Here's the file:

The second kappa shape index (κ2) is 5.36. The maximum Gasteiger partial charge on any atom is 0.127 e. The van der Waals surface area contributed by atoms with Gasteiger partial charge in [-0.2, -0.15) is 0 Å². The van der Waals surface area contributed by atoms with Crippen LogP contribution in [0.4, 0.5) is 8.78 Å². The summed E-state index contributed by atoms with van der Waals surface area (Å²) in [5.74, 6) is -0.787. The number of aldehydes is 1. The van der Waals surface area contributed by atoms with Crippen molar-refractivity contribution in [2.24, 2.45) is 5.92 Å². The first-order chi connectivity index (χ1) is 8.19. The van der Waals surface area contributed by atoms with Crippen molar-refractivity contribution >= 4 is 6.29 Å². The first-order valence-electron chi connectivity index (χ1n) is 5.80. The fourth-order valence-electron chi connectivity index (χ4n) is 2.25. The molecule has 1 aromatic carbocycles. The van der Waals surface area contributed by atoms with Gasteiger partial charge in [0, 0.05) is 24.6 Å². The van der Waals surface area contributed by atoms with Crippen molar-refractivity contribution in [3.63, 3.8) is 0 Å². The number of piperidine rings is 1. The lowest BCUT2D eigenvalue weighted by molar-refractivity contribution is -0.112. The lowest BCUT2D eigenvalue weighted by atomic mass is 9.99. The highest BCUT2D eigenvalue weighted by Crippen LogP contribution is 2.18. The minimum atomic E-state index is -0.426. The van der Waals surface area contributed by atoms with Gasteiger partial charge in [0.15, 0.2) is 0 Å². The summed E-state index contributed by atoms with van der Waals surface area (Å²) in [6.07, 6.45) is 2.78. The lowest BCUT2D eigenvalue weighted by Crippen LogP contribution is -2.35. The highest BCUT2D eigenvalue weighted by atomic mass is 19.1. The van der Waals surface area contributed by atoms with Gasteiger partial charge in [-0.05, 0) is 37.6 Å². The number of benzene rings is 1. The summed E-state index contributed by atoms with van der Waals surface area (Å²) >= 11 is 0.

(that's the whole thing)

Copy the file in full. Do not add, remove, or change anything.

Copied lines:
The second kappa shape index (κ2) is 5.36. The maximum Gasteiger partial charge on any atom is 0.127 e. The van der Waals surface area contributed by atoms with Gasteiger partial charge in [-0.2, -0.15) is 0 Å². The van der Waals surface area contributed by atoms with Crippen LogP contribution in [0.4, 0.5) is 8.78 Å². The summed E-state index contributed by atoms with van der Waals surface area (Å²) in [5.74, 6) is -0.787. The number of aldehydes is 1. The van der Waals surface area contributed by atoms with Crippen molar-refractivity contribution in [2.24, 2.45) is 5.92 Å². The first-order chi connectivity index (χ1) is 8.19. The van der Waals surface area contributed by atoms with Crippen molar-refractivity contribution >= 4 is 6.29 Å². The first-order valence-electron chi connectivity index (χ1n) is 5.80. The fourth-order valence-electron chi connectivity index (χ4n) is 2.25. The molecule has 1 aromatic carbocycles. The van der Waals surface area contributed by atoms with Gasteiger partial charge in [0, 0.05) is 24.6 Å². The van der Waals surface area contributed by atoms with Crippen molar-refractivity contribution in [3.63, 3.8) is 0 Å². The number of piperidine rings is 1. The lowest BCUT2D eigenvalue weighted by molar-refractivity contribution is -0.112. The lowest BCUT2D eigenvalue weighted by atomic mass is 9.99. The highest BCUT2D eigenvalue weighted by Crippen LogP contribution is 2.18. The minimum atomic E-state index is -0.426. The van der Waals surface area contributed by atoms with Gasteiger partial charge in [0.15, 0.2) is 0 Å². The summed E-state index contributed by atoms with van der Waals surface area (Å²) in [6.07, 6.45) is 2.78. The lowest BCUT2D eigenvalue weighted by Crippen LogP contribution is -2.35. The highest BCUT2D eigenvalue weighted by atomic mass is 19.1. The van der Waals surface area contributed by atoms with Gasteiger partial charge in [-0.05, 0) is 37.6 Å². The number of benzene rings is 1. The summed E-state index contributed by atoms with van der Waals surface area (Å²) >= 11 is 0.